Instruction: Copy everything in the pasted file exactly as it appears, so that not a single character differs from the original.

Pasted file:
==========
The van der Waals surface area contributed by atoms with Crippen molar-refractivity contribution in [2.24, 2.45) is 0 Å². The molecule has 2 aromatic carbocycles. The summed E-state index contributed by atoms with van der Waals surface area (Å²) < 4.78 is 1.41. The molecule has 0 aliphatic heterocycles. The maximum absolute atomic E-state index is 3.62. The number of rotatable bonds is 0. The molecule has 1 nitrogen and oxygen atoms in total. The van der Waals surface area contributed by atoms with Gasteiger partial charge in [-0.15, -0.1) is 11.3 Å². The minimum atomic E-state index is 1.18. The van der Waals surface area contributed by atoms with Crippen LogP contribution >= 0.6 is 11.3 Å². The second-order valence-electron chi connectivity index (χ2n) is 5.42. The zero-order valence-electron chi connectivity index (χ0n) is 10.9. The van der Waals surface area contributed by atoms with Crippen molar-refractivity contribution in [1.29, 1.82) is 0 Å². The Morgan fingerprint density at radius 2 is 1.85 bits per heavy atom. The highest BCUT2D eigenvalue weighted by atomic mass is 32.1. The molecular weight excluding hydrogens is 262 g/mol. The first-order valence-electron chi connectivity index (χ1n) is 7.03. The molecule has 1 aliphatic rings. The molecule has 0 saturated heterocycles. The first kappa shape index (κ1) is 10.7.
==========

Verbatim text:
The van der Waals surface area contributed by atoms with Crippen molar-refractivity contribution in [2.24, 2.45) is 0 Å². The molecule has 2 aromatic carbocycles. The summed E-state index contributed by atoms with van der Waals surface area (Å²) < 4.78 is 1.41. The molecule has 0 aliphatic heterocycles. The maximum absolute atomic E-state index is 3.62. The number of rotatable bonds is 0. The molecule has 1 nitrogen and oxygen atoms in total. The van der Waals surface area contributed by atoms with Gasteiger partial charge in [-0.15, -0.1) is 11.3 Å². The minimum atomic E-state index is 1.18. The van der Waals surface area contributed by atoms with Crippen LogP contribution >= 0.6 is 11.3 Å². The second-order valence-electron chi connectivity index (χ2n) is 5.42. The zero-order valence-electron chi connectivity index (χ0n) is 10.9. The van der Waals surface area contributed by atoms with Crippen molar-refractivity contribution in [1.29, 1.82) is 0 Å². The Morgan fingerprint density at radius 2 is 1.85 bits per heavy atom. The highest BCUT2D eigenvalue weighted by atomic mass is 32.1. The molecular weight excluding hydrogens is 262 g/mol. The first-order valence-electron chi connectivity index (χ1n) is 7.03. The molecule has 1 aliphatic rings. The molecule has 0 saturated heterocycles. The first kappa shape index (κ1) is 10.7.